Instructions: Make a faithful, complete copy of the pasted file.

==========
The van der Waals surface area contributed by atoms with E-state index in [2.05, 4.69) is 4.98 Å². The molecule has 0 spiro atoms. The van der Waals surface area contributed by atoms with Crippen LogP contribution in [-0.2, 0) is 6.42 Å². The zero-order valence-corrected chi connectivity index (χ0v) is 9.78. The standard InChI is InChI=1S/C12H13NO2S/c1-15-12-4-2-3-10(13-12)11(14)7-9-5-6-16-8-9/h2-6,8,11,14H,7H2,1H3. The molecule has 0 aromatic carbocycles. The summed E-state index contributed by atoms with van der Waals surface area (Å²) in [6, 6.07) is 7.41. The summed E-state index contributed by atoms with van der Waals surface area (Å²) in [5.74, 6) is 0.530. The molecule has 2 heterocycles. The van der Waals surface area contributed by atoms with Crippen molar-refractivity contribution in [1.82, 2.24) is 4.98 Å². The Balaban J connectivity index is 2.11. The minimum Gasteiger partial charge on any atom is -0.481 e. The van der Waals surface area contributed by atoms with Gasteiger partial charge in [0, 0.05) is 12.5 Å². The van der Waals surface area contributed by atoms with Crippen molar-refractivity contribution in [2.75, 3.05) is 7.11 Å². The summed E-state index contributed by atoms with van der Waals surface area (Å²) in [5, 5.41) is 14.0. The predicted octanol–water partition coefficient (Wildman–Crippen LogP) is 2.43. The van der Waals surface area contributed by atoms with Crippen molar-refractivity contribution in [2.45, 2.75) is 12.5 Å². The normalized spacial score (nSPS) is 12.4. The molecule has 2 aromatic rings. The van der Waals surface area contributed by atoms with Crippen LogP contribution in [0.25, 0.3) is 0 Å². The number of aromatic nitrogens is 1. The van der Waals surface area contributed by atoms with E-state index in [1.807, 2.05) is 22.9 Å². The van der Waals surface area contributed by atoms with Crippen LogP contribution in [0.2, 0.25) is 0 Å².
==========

The van der Waals surface area contributed by atoms with E-state index in [2.05, 4.69) is 4.98 Å². The molecule has 0 spiro atoms. The van der Waals surface area contributed by atoms with Crippen LogP contribution in [-0.2, 0) is 6.42 Å². The zero-order valence-corrected chi connectivity index (χ0v) is 9.78. The standard InChI is InChI=1S/C12H13NO2S/c1-15-12-4-2-3-10(13-12)11(14)7-9-5-6-16-8-9/h2-6,8,11,14H,7H2,1H3. The molecule has 0 aromatic carbocycles. The summed E-state index contributed by atoms with van der Waals surface area (Å²) in [6, 6.07) is 7.41. The summed E-state index contributed by atoms with van der Waals surface area (Å²) in [5.74, 6) is 0.530. The molecule has 2 heterocycles. The van der Waals surface area contributed by atoms with Crippen molar-refractivity contribution in [1.82, 2.24) is 4.98 Å². The Balaban J connectivity index is 2.11. The minimum Gasteiger partial charge on any atom is -0.481 e. The van der Waals surface area contributed by atoms with Gasteiger partial charge in [0, 0.05) is 12.5 Å². The van der Waals surface area contributed by atoms with Crippen molar-refractivity contribution in [2.75, 3.05) is 7.11 Å². The summed E-state index contributed by atoms with van der Waals surface area (Å²) in [5, 5.41) is 14.0. The predicted octanol–water partition coefficient (Wildman–Crippen LogP) is 2.43. The van der Waals surface area contributed by atoms with Crippen molar-refractivity contribution in [2.45, 2.75) is 12.5 Å². The normalized spacial score (nSPS) is 12.4. The molecule has 2 aromatic rings. The van der Waals surface area contributed by atoms with Crippen LogP contribution in [0.25, 0.3) is 0 Å². The number of aromatic nitrogens is 1. The van der Waals surface area contributed by atoms with E-state index in [1.807, 2.05) is 22.9 Å². The van der Waals surface area contributed by atoms with Crippen LogP contribution in [0.2, 0.25) is 0 Å².